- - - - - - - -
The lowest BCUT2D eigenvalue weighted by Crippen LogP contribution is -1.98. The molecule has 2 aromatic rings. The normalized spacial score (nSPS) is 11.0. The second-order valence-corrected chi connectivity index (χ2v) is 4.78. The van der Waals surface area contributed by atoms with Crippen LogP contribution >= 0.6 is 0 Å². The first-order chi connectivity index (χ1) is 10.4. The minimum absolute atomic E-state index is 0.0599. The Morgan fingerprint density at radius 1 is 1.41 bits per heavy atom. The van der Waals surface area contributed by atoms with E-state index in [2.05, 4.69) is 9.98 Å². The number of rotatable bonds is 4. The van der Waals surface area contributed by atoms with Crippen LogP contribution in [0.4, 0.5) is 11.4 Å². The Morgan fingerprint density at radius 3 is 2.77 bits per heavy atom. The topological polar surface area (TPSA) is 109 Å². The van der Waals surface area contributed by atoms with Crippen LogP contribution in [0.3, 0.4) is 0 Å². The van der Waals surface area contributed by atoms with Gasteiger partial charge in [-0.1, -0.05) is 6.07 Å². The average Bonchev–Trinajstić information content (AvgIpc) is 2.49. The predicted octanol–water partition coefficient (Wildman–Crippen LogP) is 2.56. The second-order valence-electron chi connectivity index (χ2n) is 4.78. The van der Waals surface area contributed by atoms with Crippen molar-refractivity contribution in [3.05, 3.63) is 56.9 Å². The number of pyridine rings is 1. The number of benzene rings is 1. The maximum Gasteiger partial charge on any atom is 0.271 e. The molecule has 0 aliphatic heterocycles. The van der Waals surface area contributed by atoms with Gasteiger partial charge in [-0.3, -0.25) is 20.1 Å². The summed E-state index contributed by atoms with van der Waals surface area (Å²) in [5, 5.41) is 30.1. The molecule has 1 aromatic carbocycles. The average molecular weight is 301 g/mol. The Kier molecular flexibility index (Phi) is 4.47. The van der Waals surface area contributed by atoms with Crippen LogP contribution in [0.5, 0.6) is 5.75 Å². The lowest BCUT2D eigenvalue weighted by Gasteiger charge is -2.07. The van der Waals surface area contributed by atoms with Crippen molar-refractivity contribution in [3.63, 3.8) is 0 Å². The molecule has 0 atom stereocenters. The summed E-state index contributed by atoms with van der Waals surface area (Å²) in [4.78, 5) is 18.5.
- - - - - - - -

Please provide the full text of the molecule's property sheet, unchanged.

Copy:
The lowest BCUT2D eigenvalue weighted by Crippen LogP contribution is -1.98. The molecule has 2 aromatic rings. The normalized spacial score (nSPS) is 11.0. The second-order valence-corrected chi connectivity index (χ2v) is 4.78. The van der Waals surface area contributed by atoms with Crippen LogP contribution >= 0.6 is 0 Å². The first-order chi connectivity index (χ1) is 10.4. The minimum absolute atomic E-state index is 0.0599. The Morgan fingerprint density at radius 1 is 1.41 bits per heavy atom. The van der Waals surface area contributed by atoms with E-state index in [2.05, 4.69) is 9.98 Å². The number of rotatable bonds is 4. The van der Waals surface area contributed by atoms with Crippen LogP contribution in [0.4, 0.5) is 11.4 Å². The Morgan fingerprint density at radius 3 is 2.77 bits per heavy atom. The topological polar surface area (TPSA) is 109 Å². The van der Waals surface area contributed by atoms with Crippen LogP contribution in [0.3, 0.4) is 0 Å². The van der Waals surface area contributed by atoms with Gasteiger partial charge in [-0.1, -0.05) is 6.07 Å². The average Bonchev–Trinajstić information content (AvgIpc) is 2.49. The predicted octanol–water partition coefficient (Wildman–Crippen LogP) is 2.56. The second-order valence-electron chi connectivity index (χ2n) is 4.78. The van der Waals surface area contributed by atoms with Crippen molar-refractivity contribution in [3.05, 3.63) is 56.9 Å². The number of pyridine rings is 1. The number of benzene rings is 1. The maximum Gasteiger partial charge on any atom is 0.271 e. The molecule has 0 aliphatic heterocycles. The van der Waals surface area contributed by atoms with Gasteiger partial charge in [-0.3, -0.25) is 20.1 Å². The summed E-state index contributed by atoms with van der Waals surface area (Å²) in [5, 5.41) is 30.1. The molecule has 1 aromatic carbocycles. The average molecular weight is 301 g/mol. The Kier molecular flexibility index (Phi) is 4.47. The van der Waals surface area contributed by atoms with Crippen LogP contribution in [0.5, 0.6) is 5.75 Å². The lowest BCUT2D eigenvalue weighted by Gasteiger charge is -2.07. The van der Waals surface area contributed by atoms with Crippen molar-refractivity contribution in [3.63, 3.8) is 0 Å². The molecule has 0 atom stereocenters. The summed E-state index contributed by atoms with van der Waals surface area (Å²) in [4.78, 5) is 18.5.